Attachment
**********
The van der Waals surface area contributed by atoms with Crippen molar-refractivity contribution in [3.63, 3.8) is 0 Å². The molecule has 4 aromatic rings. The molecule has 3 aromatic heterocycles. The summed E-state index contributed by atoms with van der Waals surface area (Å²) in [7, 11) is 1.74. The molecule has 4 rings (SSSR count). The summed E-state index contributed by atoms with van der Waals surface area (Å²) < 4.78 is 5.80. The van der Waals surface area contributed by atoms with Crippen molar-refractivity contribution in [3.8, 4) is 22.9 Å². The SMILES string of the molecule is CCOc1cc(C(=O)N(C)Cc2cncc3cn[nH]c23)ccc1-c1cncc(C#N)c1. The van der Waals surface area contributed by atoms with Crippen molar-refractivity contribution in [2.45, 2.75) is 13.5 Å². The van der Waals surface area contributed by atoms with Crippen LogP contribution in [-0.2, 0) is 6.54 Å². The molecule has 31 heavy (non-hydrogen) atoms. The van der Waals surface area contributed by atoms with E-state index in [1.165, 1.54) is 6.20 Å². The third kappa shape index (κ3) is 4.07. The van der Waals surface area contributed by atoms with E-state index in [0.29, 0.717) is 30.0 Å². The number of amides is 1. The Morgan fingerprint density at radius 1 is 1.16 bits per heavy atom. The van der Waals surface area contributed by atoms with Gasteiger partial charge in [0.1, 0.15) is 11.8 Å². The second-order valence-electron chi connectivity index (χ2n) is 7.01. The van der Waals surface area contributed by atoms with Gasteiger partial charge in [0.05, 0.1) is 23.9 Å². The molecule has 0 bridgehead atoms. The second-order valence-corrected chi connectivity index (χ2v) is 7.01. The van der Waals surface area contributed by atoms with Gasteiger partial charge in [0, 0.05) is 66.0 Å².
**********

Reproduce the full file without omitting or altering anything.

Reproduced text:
The van der Waals surface area contributed by atoms with Crippen molar-refractivity contribution in [3.63, 3.8) is 0 Å². The molecule has 4 aromatic rings. The molecule has 3 aromatic heterocycles. The summed E-state index contributed by atoms with van der Waals surface area (Å²) in [7, 11) is 1.74. The molecule has 4 rings (SSSR count). The summed E-state index contributed by atoms with van der Waals surface area (Å²) < 4.78 is 5.80. The van der Waals surface area contributed by atoms with Crippen molar-refractivity contribution in [3.8, 4) is 22.9 Å². The SMILES string of the molecule is CCOc1cc(C(=O)N(C)Cc2cncc3cn[nH]c23)ccc1-c1cncc(C#N)c1. The van der Waals surface area contributed by atoms with Crippen molar-refractivity contribution in [2.45, 2.75) is 13.5 Å². The van der Waals surface area contributed by atoms with Crippen LogP contribution in [-0.2, 0) is 6.54 Å². The molecule has 31 heavy (non-hydrogen) atoms. The van der Waals surface area contributed by atoms with E-state index in [1.165, 1.54) is 6.20 Å². The third kappa shape index (κ3) is 4.07. The van der Waals surface area contributed by atoms with E-state index in [0.29, 0.717) is 30.0 Å². The number of amides is 1. The Morgan fingerprint density at radius 1 is 1.16 bits per heavy atom. The van der Waals surface area contributed by atoms with Gasteiger partial charge in [0.1, 0.15) is 11.8 Å². The second-order valence-electron chi connectivity index (χ2n) is 7.01. The van der Waals surface area contributed by atoms with Gasteiger partial charge in [0.05, 0.1) is 23.9 Å². The molecule has 0 bridgehead atoms. The second-order valence-corrected chi connectivity index (χ2v) is 7.01. The van der Waals surface area contributed by atoms with Gasteiger partial charge in [0, 0.05) is 66.0 Å².